Keywords: Vanadyl ions; Calixarene; Non-aqueous media; Isothermal temperature coefficient;
Theoretical prediction of the chemiluminescence behaviour of the ergot alkaloids by E. Polo Martí; M. Catalá Icardo; L. Lahuerta Zamora; G.M. Antón Fos; J. Martínez Calatayud (177-186).
The present manuscript is dealing with the application of molecular connectivity calculations to predict the chemiluminescent behaviour of ergot alkaloids when they react with common strong oxidants in liquid phase. Twenty compounds were theoretically studied by means of a discriminant equation formerly published, being 19 of them predicted as chemiluminescent with a high probability. Empirical confirmation of the chemiluminometric behaviour is performed with the few soluble and commercially available ergot alkaloids.On the basis of these results, a new FIA-direct chemiluminescent method is proposed for the determination of the ergot presenting the higher light emission, the pharmaceutical ergotamine. The method is based on the oxidation of the drug by K3[Fe(CN)6] in sodium hydroxide medium, at seventy degrees and enhanced by the presence of dioxane. The studied calibration up to 5.0 mg l−1, revealed a linear dynamic graph up to 0.5 mg l−1. The reproducibility between days resulted in a rsd (in slope %) of 8.9 (n, 5) and the repeatability with a %R.S.D. (n = 20) of 1.9 and 0.6 for 0.3 and 4.0 mg l−1, respectively. LOD (s/n = 3) of 6 × 10−7 mg l−1 and sample throughput of 73 h−1. The influence of foreign compounds is also tested and the optimised flow-assembly is applied to other compounds of the ergot alkaloids family.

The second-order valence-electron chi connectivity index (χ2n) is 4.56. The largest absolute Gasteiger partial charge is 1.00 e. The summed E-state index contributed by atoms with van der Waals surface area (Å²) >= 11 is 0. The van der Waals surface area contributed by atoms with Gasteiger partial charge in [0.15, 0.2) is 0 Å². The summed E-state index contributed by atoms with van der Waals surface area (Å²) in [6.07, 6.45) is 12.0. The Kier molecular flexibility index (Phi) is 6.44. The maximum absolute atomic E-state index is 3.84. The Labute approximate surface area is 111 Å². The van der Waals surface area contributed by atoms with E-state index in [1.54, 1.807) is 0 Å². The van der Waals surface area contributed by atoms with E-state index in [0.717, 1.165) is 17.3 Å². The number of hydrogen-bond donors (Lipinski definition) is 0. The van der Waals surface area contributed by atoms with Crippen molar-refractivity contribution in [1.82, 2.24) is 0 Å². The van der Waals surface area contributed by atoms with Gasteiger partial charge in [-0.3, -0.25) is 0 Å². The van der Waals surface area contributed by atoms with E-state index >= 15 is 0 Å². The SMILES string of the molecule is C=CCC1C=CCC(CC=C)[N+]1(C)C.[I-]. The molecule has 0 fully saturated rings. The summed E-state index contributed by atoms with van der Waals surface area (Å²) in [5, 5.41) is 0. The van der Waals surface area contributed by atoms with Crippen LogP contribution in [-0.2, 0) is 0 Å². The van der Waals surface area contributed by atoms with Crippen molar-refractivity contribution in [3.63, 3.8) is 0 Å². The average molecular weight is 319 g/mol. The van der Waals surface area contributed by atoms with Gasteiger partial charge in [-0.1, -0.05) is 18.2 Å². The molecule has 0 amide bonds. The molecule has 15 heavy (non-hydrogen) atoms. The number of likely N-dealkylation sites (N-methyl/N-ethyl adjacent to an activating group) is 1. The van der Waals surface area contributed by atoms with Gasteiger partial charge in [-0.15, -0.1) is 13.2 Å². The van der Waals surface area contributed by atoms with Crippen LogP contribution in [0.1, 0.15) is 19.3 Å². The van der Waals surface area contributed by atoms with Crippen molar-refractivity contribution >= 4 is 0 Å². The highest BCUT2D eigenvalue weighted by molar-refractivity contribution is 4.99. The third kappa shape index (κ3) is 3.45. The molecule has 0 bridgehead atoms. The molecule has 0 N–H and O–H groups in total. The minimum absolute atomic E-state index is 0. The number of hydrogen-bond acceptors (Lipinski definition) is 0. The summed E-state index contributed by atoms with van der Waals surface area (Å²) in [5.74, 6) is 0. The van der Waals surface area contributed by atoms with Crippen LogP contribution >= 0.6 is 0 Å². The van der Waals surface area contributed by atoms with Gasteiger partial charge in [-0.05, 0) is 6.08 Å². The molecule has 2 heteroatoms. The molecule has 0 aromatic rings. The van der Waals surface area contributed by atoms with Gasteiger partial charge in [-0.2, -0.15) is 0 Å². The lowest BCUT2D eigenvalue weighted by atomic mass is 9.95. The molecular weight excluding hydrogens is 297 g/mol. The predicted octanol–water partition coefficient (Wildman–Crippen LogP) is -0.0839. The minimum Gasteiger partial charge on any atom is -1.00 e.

Keywords: Chemiluminescence; FIA; Ergotamine; Ergot alkaloids; Molecular connectivity;
Flow injection renewable drops spectrofluorimetry for sequential determinations of Vitamins B1, B2 and B6 by Feng Feng; Kemin Wang; Zezhong Chen; Qiting Chen; Jiediao Lin; Shasheng Huang (187-193).